Preferred Attachment Figure
Although fathers in Poland formally maintained the position of the head of the family. Poland is characterized by a domestic matriarchy: the family is ruled by the mother rather than the father, and mothers in Poland are also primary caregiver and more involved than fathers in child-rearing process (Walczewska, 1999). In light of this, we hypothesized that adolescents would report higher maternal attachment than paternal attachment.
Association With Self-Evaluation
Attachment theory assumes that children in secure and supportive parent-child relationships are more likely to perceive themselves positively and more competent compared with children in insecure or unsupportive relationships (see Cassidy, 2008; Weinfield, Sroufe, Egeland, & Carlson, 2008). Attachment theorists have also recognized that continued parental support is required to maintain positive self-regard as children mature (Thompson, 2008). Many studies supported empirically this view finding a significant association of adolescent attachment to mothers and fathers with self-esteem and self-appraisal (Armsden & Greenberg, 1987; Cotterell, 1992; Laible, Carlo, & Roesch, 2004; Noom, Deković, & Meeus, 1999; O’Koon, 1997; Song et al., 2009; Wilkinson, 2004). In summary, the existing literature has shown that relationships with both parents are associated with self-evaluation among adolescents, but little is known about whether this result could be replicated among Polish adolescents.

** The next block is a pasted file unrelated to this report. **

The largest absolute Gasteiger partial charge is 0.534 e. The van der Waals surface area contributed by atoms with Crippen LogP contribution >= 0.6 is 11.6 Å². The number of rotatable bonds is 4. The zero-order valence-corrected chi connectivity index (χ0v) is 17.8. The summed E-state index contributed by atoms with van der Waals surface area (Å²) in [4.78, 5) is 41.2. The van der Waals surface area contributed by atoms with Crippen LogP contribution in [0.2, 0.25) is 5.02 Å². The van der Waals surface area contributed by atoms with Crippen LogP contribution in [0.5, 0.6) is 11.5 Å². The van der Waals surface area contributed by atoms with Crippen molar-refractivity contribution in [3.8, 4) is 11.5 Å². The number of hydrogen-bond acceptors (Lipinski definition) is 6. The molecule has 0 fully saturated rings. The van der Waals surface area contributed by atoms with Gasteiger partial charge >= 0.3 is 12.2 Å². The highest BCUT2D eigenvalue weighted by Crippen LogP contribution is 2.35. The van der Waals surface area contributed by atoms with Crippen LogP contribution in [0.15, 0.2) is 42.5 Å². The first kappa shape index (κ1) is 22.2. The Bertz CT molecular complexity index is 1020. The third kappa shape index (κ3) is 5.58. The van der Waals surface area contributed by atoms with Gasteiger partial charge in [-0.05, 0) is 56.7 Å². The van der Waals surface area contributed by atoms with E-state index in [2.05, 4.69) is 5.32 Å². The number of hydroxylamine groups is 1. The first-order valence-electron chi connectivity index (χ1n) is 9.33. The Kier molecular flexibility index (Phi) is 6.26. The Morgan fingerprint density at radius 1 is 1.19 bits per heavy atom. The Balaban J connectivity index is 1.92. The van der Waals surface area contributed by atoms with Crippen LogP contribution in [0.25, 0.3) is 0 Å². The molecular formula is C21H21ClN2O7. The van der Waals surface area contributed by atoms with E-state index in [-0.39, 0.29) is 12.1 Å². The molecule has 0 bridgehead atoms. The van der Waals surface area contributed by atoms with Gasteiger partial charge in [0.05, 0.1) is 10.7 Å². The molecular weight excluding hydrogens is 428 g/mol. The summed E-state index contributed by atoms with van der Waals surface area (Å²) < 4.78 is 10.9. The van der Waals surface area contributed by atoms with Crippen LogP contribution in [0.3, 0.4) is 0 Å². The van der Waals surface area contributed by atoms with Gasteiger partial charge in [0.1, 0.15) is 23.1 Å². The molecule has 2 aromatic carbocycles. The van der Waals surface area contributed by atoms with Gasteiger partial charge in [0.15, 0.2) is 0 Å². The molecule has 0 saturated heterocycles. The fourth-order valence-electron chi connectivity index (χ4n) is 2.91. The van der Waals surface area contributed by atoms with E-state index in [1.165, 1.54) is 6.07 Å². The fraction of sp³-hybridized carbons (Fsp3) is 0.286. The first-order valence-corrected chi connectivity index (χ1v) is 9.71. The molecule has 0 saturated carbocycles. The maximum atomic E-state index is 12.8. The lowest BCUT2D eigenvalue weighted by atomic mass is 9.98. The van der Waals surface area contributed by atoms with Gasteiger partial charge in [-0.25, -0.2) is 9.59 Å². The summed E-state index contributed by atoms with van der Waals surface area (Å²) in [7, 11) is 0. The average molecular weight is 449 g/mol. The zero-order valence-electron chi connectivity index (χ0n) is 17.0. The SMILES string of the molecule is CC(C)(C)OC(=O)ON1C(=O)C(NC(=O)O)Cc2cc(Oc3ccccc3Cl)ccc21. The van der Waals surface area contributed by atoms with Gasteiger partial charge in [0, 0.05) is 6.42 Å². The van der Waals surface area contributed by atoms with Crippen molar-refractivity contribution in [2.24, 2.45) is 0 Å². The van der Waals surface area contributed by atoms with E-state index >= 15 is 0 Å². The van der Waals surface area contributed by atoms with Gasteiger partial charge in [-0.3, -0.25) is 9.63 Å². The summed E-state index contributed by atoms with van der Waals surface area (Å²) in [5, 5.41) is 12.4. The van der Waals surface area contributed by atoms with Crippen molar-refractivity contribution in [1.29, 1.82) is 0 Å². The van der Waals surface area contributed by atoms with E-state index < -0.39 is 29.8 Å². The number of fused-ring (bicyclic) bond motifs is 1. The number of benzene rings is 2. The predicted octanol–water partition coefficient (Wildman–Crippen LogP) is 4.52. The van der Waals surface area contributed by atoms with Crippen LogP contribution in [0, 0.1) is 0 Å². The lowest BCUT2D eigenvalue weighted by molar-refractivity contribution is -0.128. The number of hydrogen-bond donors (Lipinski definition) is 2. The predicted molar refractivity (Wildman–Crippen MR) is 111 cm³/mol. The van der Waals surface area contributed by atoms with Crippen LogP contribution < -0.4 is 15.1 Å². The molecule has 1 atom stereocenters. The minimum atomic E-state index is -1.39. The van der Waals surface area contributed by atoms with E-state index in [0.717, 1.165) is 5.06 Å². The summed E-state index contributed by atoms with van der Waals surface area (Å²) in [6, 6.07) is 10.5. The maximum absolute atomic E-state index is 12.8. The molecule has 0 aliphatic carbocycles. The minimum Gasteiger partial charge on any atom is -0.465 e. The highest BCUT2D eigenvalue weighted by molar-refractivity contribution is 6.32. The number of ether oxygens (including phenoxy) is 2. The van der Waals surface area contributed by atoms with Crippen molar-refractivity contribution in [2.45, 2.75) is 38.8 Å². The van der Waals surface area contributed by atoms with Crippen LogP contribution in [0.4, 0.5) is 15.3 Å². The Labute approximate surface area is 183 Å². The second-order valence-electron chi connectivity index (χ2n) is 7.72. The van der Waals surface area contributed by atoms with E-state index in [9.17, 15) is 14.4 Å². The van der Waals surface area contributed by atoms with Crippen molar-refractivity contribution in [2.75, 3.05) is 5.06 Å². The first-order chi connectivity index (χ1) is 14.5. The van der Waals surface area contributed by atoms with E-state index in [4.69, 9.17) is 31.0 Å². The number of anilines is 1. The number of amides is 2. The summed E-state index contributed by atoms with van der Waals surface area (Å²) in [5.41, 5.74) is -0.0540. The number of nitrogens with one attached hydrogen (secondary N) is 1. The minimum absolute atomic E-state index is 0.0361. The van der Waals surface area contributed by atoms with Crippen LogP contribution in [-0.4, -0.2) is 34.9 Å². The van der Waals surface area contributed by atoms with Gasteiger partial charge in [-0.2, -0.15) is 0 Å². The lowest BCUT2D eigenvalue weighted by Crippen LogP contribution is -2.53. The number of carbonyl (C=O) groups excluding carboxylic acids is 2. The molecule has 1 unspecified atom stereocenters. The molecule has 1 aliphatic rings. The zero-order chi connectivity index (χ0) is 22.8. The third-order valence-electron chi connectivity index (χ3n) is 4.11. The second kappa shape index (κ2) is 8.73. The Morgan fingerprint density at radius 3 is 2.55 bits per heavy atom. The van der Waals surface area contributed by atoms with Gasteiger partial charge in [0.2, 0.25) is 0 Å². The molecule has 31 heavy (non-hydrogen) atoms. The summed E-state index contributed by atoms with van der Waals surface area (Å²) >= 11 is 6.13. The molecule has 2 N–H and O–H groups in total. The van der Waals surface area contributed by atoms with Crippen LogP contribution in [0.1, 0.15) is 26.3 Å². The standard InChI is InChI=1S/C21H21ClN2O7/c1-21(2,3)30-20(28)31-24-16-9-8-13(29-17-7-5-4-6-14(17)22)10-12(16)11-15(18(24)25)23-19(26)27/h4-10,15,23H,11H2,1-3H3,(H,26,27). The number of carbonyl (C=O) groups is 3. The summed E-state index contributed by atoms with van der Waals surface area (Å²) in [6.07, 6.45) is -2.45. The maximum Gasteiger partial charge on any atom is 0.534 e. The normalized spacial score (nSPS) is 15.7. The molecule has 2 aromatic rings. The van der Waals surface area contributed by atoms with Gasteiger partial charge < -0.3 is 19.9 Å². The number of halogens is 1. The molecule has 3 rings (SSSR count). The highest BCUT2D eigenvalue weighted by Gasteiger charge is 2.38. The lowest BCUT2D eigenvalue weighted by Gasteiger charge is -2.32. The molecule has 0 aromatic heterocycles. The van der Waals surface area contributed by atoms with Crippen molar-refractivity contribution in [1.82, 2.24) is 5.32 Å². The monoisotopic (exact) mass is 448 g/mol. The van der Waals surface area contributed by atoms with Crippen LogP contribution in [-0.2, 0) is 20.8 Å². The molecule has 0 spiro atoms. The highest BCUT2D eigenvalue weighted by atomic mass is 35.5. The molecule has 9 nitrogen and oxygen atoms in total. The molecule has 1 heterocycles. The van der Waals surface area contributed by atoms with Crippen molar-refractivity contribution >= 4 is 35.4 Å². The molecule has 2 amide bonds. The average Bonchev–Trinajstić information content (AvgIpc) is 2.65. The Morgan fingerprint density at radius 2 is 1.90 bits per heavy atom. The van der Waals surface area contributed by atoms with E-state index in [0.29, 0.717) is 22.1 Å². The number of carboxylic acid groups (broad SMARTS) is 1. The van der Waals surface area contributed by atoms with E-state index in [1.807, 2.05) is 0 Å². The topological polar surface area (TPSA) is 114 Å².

The current study also compared Polish adolescents’ attachment scores with two other countries where the meaning of family and family bonding are partly similar and partly different: China (collectivistic), Italy (individualistic). Parent-adolescent relationships have been shown to vary across cultural values and family orientation, which may lead to differences in parental attachment (Chen, French, & Schneider, 2006; Li et al., 2014; Song et al., 2009; Trommsdorff, 2006). Few research has been carried out comparing attachment levels in adolescents from different countries. As example, Li et al. (2014) compared parental attachment among Chinese and Italian adolescents showing that parental attachment in Chinese adolescents was lower than their Italian counterparts. The authors suggested that the influence of filial piety and Confucian beliefs which emphasize the importance of parental control and lower expression of love and emotions, may affect Chinese relationships showing higher emotional distance between parents and child. Moreover, Chinese parents more often refer to authoritative parenting style, discouraging adolescents to get closer for emotional support. On the other hand, although also in Italy a family orientation is present, parent-child relationships are characterized by a bidirectional path through which autonomy, support, emotional bonding and reciprocal respect are fundamental. Hardt et al. (2011) comparing parent-child relationships in Poland and Germany found that Polish mothers and fathers were evaluated as stronger and weaker, respectively, than German ones. The authors suggested that a possible explanation may refer to Polish domestic matriarchy, which see the family ruled by the mother than the father although the father maintained his position as the head of the family (Walczewska, 1999). However, it is important to underline that those data were collected retrospectively (i.e., they captured mainly the post World-War II era) thus they may not be truly representative of the current situation.